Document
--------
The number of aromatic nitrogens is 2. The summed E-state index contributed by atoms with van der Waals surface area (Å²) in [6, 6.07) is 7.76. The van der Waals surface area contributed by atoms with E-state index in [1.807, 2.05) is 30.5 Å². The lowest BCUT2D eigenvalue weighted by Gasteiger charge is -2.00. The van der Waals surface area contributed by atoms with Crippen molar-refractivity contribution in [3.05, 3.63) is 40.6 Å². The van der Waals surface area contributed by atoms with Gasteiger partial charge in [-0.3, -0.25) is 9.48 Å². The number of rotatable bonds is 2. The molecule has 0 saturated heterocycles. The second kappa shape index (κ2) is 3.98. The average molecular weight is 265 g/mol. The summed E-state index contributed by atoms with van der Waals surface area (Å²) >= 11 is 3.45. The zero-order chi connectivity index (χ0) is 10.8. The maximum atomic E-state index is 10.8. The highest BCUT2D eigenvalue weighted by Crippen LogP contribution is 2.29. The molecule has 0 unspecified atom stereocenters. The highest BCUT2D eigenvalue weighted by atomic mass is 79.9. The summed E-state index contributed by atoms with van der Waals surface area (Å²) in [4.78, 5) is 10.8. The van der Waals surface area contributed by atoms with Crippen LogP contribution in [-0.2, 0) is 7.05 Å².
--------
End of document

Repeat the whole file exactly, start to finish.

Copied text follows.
The number of aromatic nitrogens is 2. The summed E-state index contributed by atoms with van der Waals surface area (Å²) in [6, 6.07) is 7.76. The van der Waals surface area contributed by atoms with E-state index in [1.807, 2.05) is 30.5 Å². The lowest BCUT2D eigenvalue weighted by Gasteiger charge is -2.00. The van der Waals surface area contributed by atoms with Crippen molar-refractivity contribution in [3.05, 3.63) is 40.6 Å². The van der Waals surface area contributed by atoms with Gasteiger partial charge in [-0.3, -0.25) is 9.48 Å². The number of rotatable bonds is 2. The molecule has 0 saturated heterocycles. The second kappa shape index (κ2) is 3.98. The average molecular weight is 265 g/mol. The summed E-state index contributed by atoms with van der Waals surface area (Å²) >= 11 is 3.45. The zero-order chi connectivity index (χ0) is 10.8. The maximum atomic E-state index is 10.8. The highest BCUT2D eigenvalue weighted by Crippen LogP contribution is 2.29. The molecule has 0 unspecified atom stereocenters. The highest BCUT2D eigenvalue weighted by atomic mass is 79.9. The summed E-state index contributed by atoms with van der Waals surface area (Å²) in [4.78, 5) is 10.8. The van der Waals surface area contributed by atoms with Crippen LogP contribution in [-0.2, 0) is 7.05 Å².